What would it look like if our scholarly practice was actually informed by our shiny new theories of complexity? Below the fold is one possible answer, a draft review article by absential-in-chief Chuck Dyke (Temple University) covering neologism, “ecologies of practice” and theoretical propagation in Deacon, Stengers, Juarrero, Thompson and others. The introductory section is here below the fold; the whole piece (pdf, with notes) is linked at the end:
Two recent books, Isabel Stengers’ Cosmopolitics and Terry Deacon’s Incomplete Nature introduce daunting arrays of terminology, some neologisms and some adapted from sources that may not be generally familiar. Specimens from Stengers include “factishes” (from Bruno Latour), and “singularities” (from Deleuze and Guattari); Deacon provides us with “absentials” and “ententions” (self-imposed), along with many other terminological prodigies. Cosmopolitics invites us to take a new look at some traditional issues in the philosophy of science, and reframe them. Incomplete Nature sets about a systematic (thermodynamic) framework designed eventually to account for the evolution of consciousness in humans. To understand either book is to make peace (perhaps a critical peace) with the terminological demands the authors make.
In what follows I want to urge such a peace – though perhaps not perpetual peace. The working premise will be that, whatever else it may be, science is a process of mutual learning. So the dominant line of persuasion will be that mutual learning is best served by a tolerant and receptive attitude toward neologism once an initial prima facie credibility is established – as it is with both Deacon and Stengers, both of whom have a solid track record. Authority legitimates candidates, but surely doesn’t guarantee success.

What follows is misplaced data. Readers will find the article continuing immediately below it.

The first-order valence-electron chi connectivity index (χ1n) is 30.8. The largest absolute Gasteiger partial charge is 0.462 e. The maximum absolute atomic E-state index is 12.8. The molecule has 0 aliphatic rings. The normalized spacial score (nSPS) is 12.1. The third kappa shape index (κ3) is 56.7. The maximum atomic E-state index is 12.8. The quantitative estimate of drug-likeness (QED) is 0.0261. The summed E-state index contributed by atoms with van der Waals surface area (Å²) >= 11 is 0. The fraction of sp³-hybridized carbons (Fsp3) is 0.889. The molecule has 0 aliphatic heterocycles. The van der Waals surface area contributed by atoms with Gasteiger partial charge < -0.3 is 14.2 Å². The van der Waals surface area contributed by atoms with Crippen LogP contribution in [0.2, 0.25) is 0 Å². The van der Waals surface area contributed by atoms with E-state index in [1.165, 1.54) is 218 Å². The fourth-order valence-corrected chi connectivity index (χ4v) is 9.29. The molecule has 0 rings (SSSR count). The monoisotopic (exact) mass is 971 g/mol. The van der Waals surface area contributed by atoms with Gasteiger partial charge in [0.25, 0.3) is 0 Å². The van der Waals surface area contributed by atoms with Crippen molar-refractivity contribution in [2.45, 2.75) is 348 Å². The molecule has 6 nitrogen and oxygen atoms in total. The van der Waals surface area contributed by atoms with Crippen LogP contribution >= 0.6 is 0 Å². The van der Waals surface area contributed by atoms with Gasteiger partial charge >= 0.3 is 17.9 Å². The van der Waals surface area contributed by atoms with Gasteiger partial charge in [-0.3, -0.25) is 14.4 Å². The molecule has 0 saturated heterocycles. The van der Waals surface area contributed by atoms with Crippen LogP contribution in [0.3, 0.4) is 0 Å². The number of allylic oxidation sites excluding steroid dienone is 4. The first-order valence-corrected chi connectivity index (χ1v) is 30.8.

The strategy will be to set out some basic features of Stengers’ rubric, with the terminology that goes with it, then use that to present some of the key features of Deacon’s project. The attempt will be to provide a useful pedagogical perspective on Deacon without any serious modification of his theory. This is especially possible since his work is rooted in thermodynamics, and Stengers was famously closely associated with Prigogine and his thermodynamics. The works of Alicia Juarrero and Evan Thompson, two others who have earned their candidacy, will be used to create a more contentious contrast space. The point isn’t to dwell on contention, but to illuminate Deacon’s project by understanding some fundamental contrasts.
As fundamental contextualization we have to acknowledge that neologisms are ubiquitous in the history of Western scientific practice. In fact, with the possible exception of quantification and mathematization, nothing is more characteristic within that history. “Mass” may well be the most conspicuous example, but only one among millions, ending up, say, with “Higgs boson,” or “chaperonens,” or the dozens that will be invented this week. A large part of what historians of science do is explain the rise and robust establishment of neologisms and the theoretical and experimental frameworks in which they figure. So to some degree we’re dealing with the obvious here, except that particular case by particular case it’s important to account for the risings and the robust establishments. We’ll be doing that in a specific context: the one occupied by Deacon and other theorists as they try to increase our understanding of human consciousness as a scientific “object.”
Charles E. Dyke, Temple University. Draft; all rights reserved; NOT for reposting. Full version (pdf): TOLERANCE OF TERMINOLOGICAL TRICKERY.